Nesmith, a pioneer of video music who received the first music video Grammy Award 20 years ago, recently set Monkees fans abuzz when he wrote on his Facebook page that Jimmy Fallon was begging to sing “Daydream Believer” in Jones’ place on the upcoming tour, then subsequently teased that Kevin Spacey was lobbying for the job.
“I think I was just channeling Mike of the Monkees, reconnecting with his impish self,” he said. “I started to see from the feedback of (fans) responding to the notion about who should sing ‘Daydream Believer’ where it fit into so many people’s lives.”
But of the fans who bemoan that the Rock and Roll Hall of Fame has never inducted the Monkees, group members aren’t among them. “It’s their museum (and) I don’t feel the least bit slighted, or snubbed in any way,” said Nesmith, the Texas-born musician famous for his green knit beanie, who was originally pigeonholed as “the smart Monkee.”
“The Monkees will be wherever they belong — I have a lot of confidence in that because of where we have popped up, in the right places, over time,” Nesmith said. “Put the Monkees in the Smithsonian if you want to do something worthwhile in terms of memorializing the band’s place in the culture.”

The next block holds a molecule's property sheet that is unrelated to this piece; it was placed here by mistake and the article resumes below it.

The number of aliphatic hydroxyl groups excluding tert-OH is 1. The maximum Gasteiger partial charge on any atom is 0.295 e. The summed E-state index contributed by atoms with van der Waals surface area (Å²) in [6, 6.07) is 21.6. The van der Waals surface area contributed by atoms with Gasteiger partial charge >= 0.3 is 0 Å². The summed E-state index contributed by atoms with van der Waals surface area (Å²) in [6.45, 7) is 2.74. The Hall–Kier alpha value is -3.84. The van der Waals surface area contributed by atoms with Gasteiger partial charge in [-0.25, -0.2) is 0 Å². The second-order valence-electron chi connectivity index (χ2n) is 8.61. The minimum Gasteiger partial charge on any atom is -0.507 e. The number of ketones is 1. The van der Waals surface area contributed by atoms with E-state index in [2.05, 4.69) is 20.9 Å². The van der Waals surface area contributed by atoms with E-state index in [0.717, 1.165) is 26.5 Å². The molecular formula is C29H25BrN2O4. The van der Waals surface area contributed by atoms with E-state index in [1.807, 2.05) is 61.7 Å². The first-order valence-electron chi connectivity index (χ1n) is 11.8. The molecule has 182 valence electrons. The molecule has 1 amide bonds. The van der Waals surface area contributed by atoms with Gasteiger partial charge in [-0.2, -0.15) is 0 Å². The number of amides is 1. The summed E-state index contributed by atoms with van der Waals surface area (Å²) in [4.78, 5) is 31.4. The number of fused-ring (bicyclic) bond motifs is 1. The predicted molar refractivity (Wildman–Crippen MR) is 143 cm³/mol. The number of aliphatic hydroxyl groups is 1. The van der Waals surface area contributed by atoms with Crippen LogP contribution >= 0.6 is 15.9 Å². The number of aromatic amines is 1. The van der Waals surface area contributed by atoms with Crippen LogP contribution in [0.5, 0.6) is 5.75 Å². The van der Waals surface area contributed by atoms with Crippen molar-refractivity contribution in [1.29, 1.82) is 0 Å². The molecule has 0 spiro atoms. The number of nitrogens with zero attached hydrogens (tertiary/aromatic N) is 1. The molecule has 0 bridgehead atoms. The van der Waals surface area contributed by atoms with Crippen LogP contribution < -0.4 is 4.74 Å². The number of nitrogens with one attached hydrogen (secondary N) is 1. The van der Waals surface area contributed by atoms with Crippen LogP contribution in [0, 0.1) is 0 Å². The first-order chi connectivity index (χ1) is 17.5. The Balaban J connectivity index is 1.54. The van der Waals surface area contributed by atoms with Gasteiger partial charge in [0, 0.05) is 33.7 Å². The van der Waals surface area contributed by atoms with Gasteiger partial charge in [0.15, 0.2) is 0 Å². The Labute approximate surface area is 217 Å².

Back in the day the Monkees’ legitimacy was often questioned by those out of grade school, but it was never an issue for the band they were partly modeled after, the Beatles.
“The Beatles always got the whole Monkee thing,” Dolenz said, adopting a Liverpudlian accent to quote John Lennon: “It was John who was the first one to say, ‘It’s like the Marx Brothers.’”
“The Monkees were in the mix with most of the lions of rock ‘n’ roll,” Nesmith said, “but we got there by special permission because of the TV show. None of us are fooling ourselves into thinking we are one of the great classic-rock bands. We are kind of an iconic garage band, sort of the inmates taking over the asylum, and we have a lot of fun.”